U.S. Special Representative Brian Hook took a hard line on Iran’s suppression of domestic protests, just two days after President Donald Trump said that the United States is not backing the protesters.
Trump has been losing interest in the Middle East, but his State Department is still committed to a campaign of “maximum pressure” to isolate Iran. Now, that the campaign has provoked renewed Iranian reactions, Trump administration officials are emphasizing Iran’s internal problems as evidence that the country is close to collapse.
“The Iranian regime keeps losing major constituencies in its revolutionary base,” said Hook, the State Department official in charge of Iran, at a Thursday press briefing. He claimed that the only base of support left for the Iranian government was a “handful of clerics.”
When asked twice whether U.S. policy had shifted from “changing the regime’s behavior” to regime change, Hook did not answer.
“The policy hasn’t changed,” Deputy Assistant Secretary Leonid Khodorkovsky told a National Interest reporter on the way out of the briefing room. “Nice try, though.”
Last month, protests erupted in Iran over a gas price hike. The government shut down the Internet and cracked down with deadly force. The New York Times estimates that 180 to 450 people were killed. Amnesty International has confirmed 208 deaths. Hook, however, speculated that the Iranian government could have killed a thousand people.
At a NATO meeting on Tuesday, reporters asked Trump whether the United States supports the Iranian protesters.
“I don't want to comment on that. But the answer is no,” Trump responded.
“The question was asked do we support them, I thought, financially,” he later clarified. “But we support them very very seriously—the people that are protesting in Iran. They’re looking for their freedom, and we are fully in support of them.”
“I just flew in from being with the President in London where in each of the meetings we had one of the central topics was how to create Middle East stability,” Secretary of State Mike Pompeo said during a meeting with Israel’s prime minister on Wednesday. “There are anti-Iran protests taking place in Baghdad, anti-Iranian protests taking place in Beirut, and we all know what’s going on in Iran.”
Hook then called for a surprise press conference on Thursday morning. He announced that the State Department had learned about a massacre in Iran, repeating information that the New York Times had already reported last week.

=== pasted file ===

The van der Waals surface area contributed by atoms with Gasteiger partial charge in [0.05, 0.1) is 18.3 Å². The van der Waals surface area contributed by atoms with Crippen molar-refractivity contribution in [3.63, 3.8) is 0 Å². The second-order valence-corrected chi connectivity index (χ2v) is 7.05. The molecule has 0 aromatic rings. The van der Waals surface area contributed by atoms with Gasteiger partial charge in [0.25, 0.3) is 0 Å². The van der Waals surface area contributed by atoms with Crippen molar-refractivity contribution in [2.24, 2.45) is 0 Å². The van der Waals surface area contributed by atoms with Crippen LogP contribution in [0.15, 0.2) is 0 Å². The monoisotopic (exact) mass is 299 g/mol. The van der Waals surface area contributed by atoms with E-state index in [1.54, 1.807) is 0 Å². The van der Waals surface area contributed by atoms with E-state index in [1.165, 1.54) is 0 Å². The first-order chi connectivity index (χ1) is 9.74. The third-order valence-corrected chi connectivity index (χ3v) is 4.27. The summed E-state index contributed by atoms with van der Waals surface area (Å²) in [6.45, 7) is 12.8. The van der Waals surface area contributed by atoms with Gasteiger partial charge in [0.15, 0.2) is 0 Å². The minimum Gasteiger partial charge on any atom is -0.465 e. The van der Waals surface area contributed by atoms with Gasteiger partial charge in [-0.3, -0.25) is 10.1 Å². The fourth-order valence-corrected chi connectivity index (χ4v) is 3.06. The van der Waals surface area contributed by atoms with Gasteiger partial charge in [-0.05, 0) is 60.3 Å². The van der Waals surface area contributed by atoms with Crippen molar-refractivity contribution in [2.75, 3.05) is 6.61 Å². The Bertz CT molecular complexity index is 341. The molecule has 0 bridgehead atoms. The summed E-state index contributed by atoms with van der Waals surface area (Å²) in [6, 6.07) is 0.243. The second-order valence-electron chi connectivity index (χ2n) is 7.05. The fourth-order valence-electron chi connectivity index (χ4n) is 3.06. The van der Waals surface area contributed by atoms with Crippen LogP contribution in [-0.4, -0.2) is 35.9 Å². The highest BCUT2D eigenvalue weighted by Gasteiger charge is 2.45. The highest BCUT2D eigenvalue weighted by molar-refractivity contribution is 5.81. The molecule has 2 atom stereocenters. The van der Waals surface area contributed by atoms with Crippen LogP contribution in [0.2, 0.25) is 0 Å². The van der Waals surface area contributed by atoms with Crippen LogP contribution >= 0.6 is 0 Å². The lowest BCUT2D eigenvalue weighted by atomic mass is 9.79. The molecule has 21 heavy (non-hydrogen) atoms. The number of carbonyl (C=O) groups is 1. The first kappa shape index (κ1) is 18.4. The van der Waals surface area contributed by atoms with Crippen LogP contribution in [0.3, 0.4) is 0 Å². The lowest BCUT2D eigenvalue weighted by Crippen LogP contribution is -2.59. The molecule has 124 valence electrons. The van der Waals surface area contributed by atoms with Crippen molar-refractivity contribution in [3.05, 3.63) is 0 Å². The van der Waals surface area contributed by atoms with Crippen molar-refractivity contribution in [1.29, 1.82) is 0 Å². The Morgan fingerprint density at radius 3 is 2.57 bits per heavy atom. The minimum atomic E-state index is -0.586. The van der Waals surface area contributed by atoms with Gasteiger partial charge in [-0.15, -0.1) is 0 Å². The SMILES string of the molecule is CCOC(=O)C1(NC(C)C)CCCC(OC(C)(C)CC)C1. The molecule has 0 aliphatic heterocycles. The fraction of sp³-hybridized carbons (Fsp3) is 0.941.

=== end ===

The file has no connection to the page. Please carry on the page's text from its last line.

In November, Iranian security forces chased protesters into a marsh outside the city of Mahshahr and surrounded them with machine guns. The security forces gunned down up to one hundred people, and only released the bodies after the victims’ families pledged not to hold public funerals, as both the New York Times and Hook reported.
“This is the worst political crisis the regime has faced in forty years,” Hook said, mentioning that nine Shi’a Muslim seminary schools were burned during the unrest.
“Now is the time for all nations to stand with the Iranian people,” Hook said, announcing U.S. economic sanctions against two prisons in Iran. “The Iranian people want the regime to invest in people, not proxies.”
Iran is continuing to build up a frighteningly sophisticated forces of missiles and militias across the Middle East to deter the United States and its partners, and it has ramped up the pressure over the past few days.
Iranian forces have been moving missiles into Iraq, as CNN and the New York Times reported on Wednesday afternoon and Thursday morning, respectively. Hook announced that the Navy also intercepted an illegal shipment of apparent Iranian missiles to anti-Saudi rebels in Yemen this week.
Now, the Trump administration is considering moving fourteen thousand more troops and dozens of ships into the Middle East to counter Iran, the Wall Street Journal reported. The move would double the U.S. presence in the region.
Hook did not address the Wall Street Journal report, but portrayed the Iranian moves as a desperation gambit to save a collapsing alliance. He called the missile shipment “proof of Iran’s efforts to inflame conflicts in the region,” citing a recent offer by the Houthis to stop missile attacks on Saudi Arabia.
“Iran clearly does not speak for the Houthis,” Hook said. It was a stunning reversal from September, when Hook wrote about Iran “controlling and deploying” the Houthis as a “terror front.”
But Hook did not indicate any moves to peel the Houthis out of Iran’s orbit at the Thursday press conference. Instead, he announced a $15 million counterterrorism reward for Iranian military commander Abdul Reza Shahla’i.
Shahla’i allegedly conspired with his American cousin to assassinate the Saudi ambassador in Washington in 2011, and had previously supplied militias in Iraq that killed U.S. soldiers. Hook said that Shahla’i is now based in Yemen.
“This designation, together with the recent interdiction in Yemen, underscores our commitment to deny Iran the means to run an expansionist foreign policy,” Hook said. “We call on the international community to join us.”
Matthew Petti is a national security reporter at the National Interest and a former Foreign Language Area Studies Fellow at Columbia University. His work has appeared in The Armenian Weekly, Reason and America Magazine.